What is a Guardianship or Conservatorship?
Hook Law Center is frequently consulted by the families of incapacitated persons. Where there is no power of attorney and advance medical directive, the appointment of a guardian or conservator may be necessary.
What is guardianship?
Guardianship is a legal relationship whereby the circuit court gives one person (the guardian) the power to make personal decisions for another (the incapacitated person). A guardian may be appointed when a circuit court determines that an individual is incapacitated.
What is conservatorship?
Conservatorship is a legal relationship whereby the circuit court gives one person (the conservator) the power to manage the estate and financial affairs of an incapacitated person (the incapacitated person).
When is a guardianship or conservatorship appropriate?
Guardianship or conservatorship is appropriate when a person is unable to receive and evaluate information effectively or respond to people, events or environments to the extent that the ward lacks the capacity to (1) meet the essential requirements for his or her health, care, safety, or therapeutic needs without the assistance or protection of a guardian or (2) manage property or financial affairs or provide for his or her support or for the support of his or her dependents without the assistance or protection of a conservator.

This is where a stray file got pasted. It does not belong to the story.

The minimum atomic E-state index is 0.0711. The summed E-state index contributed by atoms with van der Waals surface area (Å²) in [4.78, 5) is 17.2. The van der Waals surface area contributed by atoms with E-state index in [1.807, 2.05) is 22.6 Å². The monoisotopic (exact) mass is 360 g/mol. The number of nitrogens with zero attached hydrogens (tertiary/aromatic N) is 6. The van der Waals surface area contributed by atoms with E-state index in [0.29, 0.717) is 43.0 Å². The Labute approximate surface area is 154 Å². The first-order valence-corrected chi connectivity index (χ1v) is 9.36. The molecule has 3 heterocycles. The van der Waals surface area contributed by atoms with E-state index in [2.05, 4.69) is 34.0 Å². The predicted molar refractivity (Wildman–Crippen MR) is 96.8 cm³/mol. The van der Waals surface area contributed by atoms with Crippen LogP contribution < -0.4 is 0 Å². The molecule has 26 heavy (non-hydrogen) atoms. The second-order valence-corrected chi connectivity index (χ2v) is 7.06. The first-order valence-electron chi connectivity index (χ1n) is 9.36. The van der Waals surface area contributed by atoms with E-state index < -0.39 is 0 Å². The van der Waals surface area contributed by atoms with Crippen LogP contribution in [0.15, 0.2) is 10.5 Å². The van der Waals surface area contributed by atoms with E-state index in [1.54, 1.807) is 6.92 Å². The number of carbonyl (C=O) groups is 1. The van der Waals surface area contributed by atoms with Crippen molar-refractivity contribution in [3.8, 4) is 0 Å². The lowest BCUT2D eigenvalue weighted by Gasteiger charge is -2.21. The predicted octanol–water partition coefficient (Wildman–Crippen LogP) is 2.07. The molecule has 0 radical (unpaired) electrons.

How can I become a guardian or conservator?
A petition must be filed with the circuit court requesting the appointment of a guardian, a conservator, or both. Anyone may file the petition. After the filing, the circuit court will appoint a guardian ad litem to represent the interests of the ward and the ward will be given notice of the date and time of the hearing. An evaluation report will be prepared by a physician or psychologist and filed with the court and guardian ad litem. The incapacitated person is entitled to a jury trial, upon request, and may compel witnesses, present evidence, and cross examine witnesses. If, after considering the evidence presented at the hearing, the court or jury determines on the basis of clear and convincing evidence that the person is incapacitated and in need of a guardian or conservator, the court shall appoint a suitable person. A guardian or conservator appointed by the court must qualify before the clerk of court. The qualification process includes: (1) signing an oath promising to faithful perform his or her duties, (2) posting bond (usually with surety for conservators), and (3) acceptance of educational materials.